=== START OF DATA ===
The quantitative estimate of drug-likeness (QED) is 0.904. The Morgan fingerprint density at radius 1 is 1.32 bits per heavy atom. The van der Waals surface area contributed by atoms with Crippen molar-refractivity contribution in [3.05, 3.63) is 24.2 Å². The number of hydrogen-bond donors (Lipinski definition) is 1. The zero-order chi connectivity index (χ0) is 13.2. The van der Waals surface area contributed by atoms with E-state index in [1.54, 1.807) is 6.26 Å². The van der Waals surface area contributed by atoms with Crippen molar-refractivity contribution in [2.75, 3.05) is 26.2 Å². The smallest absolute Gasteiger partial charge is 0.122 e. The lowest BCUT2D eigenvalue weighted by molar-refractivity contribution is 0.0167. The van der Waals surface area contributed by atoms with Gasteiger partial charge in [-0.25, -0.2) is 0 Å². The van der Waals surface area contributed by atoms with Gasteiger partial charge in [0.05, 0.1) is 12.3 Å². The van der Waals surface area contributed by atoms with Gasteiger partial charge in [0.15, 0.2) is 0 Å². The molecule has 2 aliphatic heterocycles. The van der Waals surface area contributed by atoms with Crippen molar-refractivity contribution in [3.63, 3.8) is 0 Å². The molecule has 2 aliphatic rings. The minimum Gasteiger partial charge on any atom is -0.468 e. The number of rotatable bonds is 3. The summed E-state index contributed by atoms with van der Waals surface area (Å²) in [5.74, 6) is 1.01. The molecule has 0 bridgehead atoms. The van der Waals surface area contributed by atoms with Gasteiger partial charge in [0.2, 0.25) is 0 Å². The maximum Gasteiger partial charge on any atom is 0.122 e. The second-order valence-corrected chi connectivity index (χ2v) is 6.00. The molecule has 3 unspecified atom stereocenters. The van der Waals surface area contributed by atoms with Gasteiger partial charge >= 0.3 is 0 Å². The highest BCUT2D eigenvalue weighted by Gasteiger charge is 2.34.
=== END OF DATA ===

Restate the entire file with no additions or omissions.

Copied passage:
The quantitative estimate of drug-likeness (QED) is 0.904. The Morgan fingerprint density at radius 1 is 1.32 bits per heavy atom. The van der Waals surface area contributed by atoms with Crippen molar-refractivity contribution in [3.05, 3.63) is 24.2 Å². The number of hydrogen-bond donors (Lipinski definition) is 1. The zero-order chi connectivity index (χ0) is 13.2. The van der Waals surface area contributed by atoms with E-state index in [1.54, 1.807) is 6.26 Å². The van der Waals surface area contributed by atoms with Crippen molar-refractivity contribution in [2.75, 3.05) is 26.2 Å². The smallest absolute Gasteiger partial charge is 0.122 e. The lowest BCUT2D eigenvalue weighted by molar-refractivity contribution is 0.0167. The van der Waals surface area contributed by atoms with Gasteiger partial charge in [-0.25, -0.2) is 0 Å². The van der Waals surface area contributed by atoms with Gasteiger partial charge in [0.05, 0.1) is 12.3 Å². The van der Waals surface area contributed by atoms with Gasteiger partial charge in [0.15, 0.2) is 0 Å². The molecule has 2 aliphatic heterocycles. The van der Waals surface area contributed by atoms with Crippen molar-refractivity contribution in [3.63, 3.8) is 0 Å². The molecule has 2 aliphatic rings. The minimum Gasteiger partial charge on any atom is -0.468 e. The number of rotatable bonds is 3. The summed E-state index contributed by atoms with van der Waals surface area (Å²) in [5.74, 6) is 1.01. The molecule has 0 bridgehead atoms. The van der Waals surface area contributed by atoms with Gasteiger partial charge in [0.2, 0.25) is 0 Å². The maximum Gasteiger partial charge on any atom is 0.122 e. The second-order valence-corrected chi connectivity index (χ2v) is 6.00. The molecule has 3 unspecified atom stereocenters. The van der Waals surface area contributed by atoms with Gasteiger partial charge >= 0.3 is 0 Å². The highest BCUT2D eigenvalue weighted by Gasteiger charge is 2.34.